I've been editing material for a philosophy book, but I've finally hit a hole where I don't have any previous material. Here is a draft for a first section of chapter 8: Science and Faith.
In the novelized introduction to philosophy, Sophie's World, the fictional "tutor" of the novel's main character tells her that a particular myth "tried to give people an explanation for something they could not understand."  In this casual definition of a myth, Sophie's World reflects the popular, Western understanding of ancient myths: they were basically bad science. The general feel you get is that, in this particular instance, people from Scandinavia were trying to explain why the seasons changed, so someone made up this story about a god Thor getting his hammer stolen... and then the stupid people actually believed it!
It is true that many, if not most of the ancients took these myths literally. We mentioned in the last chapter that Anaxagoras (ca. 500-428BC) was forced to leave Athens for disbelieving in the gods and instead suggesting that the sun was a very hot rock or that the moon simply reflected light. Here Anaxagoras was following in the tradition of another philosopher from Asia Minor just a bit earlier than him, Xenophanes (570-480BC).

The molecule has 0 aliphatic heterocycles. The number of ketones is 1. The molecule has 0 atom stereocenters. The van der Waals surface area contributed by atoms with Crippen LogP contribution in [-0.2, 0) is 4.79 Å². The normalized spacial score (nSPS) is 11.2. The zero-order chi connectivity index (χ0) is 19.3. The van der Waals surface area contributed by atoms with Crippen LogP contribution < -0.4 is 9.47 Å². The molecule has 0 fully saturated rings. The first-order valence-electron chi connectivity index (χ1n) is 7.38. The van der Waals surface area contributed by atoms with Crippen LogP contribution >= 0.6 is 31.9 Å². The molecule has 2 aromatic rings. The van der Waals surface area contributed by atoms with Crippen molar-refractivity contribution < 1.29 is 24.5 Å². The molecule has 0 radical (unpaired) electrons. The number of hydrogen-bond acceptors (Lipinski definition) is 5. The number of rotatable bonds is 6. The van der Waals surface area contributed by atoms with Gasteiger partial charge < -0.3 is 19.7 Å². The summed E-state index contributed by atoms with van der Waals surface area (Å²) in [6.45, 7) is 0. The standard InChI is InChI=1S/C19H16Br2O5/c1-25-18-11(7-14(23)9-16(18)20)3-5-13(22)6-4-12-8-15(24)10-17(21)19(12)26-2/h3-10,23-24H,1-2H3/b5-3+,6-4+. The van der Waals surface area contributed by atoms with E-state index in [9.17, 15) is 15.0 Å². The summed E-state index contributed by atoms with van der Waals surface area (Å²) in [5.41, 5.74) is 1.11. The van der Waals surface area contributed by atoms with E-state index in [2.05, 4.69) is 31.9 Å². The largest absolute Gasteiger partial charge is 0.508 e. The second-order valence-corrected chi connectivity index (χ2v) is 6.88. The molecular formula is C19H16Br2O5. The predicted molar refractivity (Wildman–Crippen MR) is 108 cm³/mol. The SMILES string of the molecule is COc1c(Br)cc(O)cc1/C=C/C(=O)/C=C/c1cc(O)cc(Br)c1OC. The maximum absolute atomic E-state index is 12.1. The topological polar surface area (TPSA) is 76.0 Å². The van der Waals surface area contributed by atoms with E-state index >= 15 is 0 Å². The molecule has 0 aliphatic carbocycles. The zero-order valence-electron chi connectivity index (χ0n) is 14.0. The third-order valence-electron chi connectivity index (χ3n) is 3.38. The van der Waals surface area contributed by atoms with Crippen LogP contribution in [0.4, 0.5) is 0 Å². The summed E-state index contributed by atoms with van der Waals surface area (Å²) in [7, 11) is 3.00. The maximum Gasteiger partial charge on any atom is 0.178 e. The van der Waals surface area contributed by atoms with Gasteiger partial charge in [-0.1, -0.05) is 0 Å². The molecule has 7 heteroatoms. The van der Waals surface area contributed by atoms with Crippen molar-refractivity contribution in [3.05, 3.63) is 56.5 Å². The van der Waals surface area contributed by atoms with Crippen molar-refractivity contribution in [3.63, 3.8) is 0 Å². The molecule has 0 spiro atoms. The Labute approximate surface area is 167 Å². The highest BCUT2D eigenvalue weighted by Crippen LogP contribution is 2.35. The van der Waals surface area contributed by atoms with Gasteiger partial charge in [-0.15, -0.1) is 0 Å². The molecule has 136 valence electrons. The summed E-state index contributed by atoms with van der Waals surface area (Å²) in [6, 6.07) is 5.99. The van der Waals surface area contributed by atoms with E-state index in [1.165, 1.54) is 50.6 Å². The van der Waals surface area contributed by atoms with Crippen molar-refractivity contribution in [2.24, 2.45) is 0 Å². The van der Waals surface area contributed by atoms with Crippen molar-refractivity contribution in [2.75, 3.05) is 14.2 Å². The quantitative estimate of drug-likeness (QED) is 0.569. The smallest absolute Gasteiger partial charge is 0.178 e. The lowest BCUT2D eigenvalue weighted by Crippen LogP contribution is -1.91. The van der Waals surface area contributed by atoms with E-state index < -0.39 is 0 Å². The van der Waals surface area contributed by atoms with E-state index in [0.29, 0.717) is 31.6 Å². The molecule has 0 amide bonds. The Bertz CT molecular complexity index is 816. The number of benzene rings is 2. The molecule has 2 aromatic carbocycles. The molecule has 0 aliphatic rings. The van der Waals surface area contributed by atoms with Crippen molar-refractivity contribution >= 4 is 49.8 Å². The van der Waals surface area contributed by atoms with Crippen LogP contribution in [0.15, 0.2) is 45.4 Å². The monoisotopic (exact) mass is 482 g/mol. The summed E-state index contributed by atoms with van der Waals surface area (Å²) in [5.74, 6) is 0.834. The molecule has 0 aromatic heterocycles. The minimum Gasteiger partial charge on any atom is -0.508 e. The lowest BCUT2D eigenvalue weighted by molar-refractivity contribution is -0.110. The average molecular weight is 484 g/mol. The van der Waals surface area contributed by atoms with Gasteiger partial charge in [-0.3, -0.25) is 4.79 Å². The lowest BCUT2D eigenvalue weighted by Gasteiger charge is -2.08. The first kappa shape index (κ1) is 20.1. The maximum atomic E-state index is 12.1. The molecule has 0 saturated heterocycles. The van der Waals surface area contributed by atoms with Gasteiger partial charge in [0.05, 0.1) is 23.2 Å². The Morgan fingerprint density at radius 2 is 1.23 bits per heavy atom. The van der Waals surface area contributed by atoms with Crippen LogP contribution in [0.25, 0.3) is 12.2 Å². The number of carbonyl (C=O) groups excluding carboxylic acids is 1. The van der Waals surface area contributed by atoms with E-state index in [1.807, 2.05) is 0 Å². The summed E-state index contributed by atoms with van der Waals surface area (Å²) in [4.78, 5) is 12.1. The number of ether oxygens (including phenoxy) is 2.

Xenophanes thought that the portrayals of the gods in Homer and the poet Hesiod were deplorable. In their stories, the gods behaved little better than mere mortals. They became jealous, slept with other men's wives, murdered the innocent, and thus differed from everyone else simply in the fact that they were powerful enough to get away with it and live forever. He concluded that people basically portrayed gods as bigger versions of themselves. If a cow could make up gods, he suggested, they would look and act like cows with greater power to do the things cows do. Xenophanes was thus the first person we know of to suggest that people create the gods in their own image.
textbox: "If cattle, horses, and lions had hands, if they could draw with them and do what people do, horses would draw the gods in the shape of horses. Cattle would draw them in the shape of cattle. Each animal would give the gods bodies like their own"
"The divine being is nothing other than the human being... All the characteristics of divine nature are, therefore, characteristics of human nature."
Feuerbach (1804-72), The Essence of Christianity*.